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Br J Rheumatol. 1994 Apr;33(4):339-42.

Systemic lupus erythematosus in 61 Oriental males. A study of clinical and laboratory manifestations.

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  • 1Department of Rheumatology and Immunology, Tan Tock Seng Hospital, Singapore.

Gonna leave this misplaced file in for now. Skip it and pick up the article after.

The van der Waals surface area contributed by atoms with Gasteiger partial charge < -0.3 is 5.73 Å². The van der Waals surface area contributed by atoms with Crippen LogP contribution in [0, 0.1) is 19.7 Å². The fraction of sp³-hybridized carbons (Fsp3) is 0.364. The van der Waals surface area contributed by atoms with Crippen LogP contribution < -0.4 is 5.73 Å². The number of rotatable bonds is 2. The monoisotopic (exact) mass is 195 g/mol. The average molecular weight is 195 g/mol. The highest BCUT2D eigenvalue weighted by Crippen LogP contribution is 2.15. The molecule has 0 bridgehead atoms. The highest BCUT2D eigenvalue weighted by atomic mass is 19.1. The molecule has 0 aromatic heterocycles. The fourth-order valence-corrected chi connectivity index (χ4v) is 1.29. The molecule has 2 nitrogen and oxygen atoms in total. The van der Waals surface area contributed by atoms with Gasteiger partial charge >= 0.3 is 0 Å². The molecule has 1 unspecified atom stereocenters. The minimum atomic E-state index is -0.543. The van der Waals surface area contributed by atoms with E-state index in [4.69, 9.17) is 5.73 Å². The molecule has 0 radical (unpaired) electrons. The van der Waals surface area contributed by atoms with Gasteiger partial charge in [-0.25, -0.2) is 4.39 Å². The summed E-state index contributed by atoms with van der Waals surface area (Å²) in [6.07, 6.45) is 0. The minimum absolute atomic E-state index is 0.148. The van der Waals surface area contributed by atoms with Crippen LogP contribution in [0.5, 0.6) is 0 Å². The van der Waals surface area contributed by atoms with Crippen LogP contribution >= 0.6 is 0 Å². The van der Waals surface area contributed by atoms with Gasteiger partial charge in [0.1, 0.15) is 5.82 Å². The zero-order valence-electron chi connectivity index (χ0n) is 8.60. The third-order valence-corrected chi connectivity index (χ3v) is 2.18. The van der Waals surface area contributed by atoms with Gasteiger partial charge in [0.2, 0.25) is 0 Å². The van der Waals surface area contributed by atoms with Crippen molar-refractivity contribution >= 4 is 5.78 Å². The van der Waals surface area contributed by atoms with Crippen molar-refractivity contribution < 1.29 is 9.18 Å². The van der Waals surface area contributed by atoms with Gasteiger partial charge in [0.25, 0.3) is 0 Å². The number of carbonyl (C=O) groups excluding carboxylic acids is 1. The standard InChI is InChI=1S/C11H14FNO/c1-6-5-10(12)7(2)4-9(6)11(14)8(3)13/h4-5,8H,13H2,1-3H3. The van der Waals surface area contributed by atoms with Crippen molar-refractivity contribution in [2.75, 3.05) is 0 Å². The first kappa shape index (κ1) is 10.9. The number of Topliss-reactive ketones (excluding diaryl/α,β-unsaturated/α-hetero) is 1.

The clinical and laboratory features of 61 oriental male lupus patients were compared to those of 86 oriental female patients to determine whether gender differences occur. Arthritis was significantly less common in the males. Neuropsychiatric disorders were less frequent but the difference did not reach statistical significance. Renal disease was the commonest clinical manifestation and diffuse proliferative glomerulonephritis the dominant histological finding on renal biopsy in the males. The prevalences of leucopenia and antibodies to extractable nuclear antigens in particular anti-Ro (SSA) and anti-La(SSB), were lower in men. Arthritis and serositis were less common in our oriental males in contrast to the caucasian patients. These findings provide further evidence of differences between the genders in SLE and suggest racial factors may affect clinical presentation.

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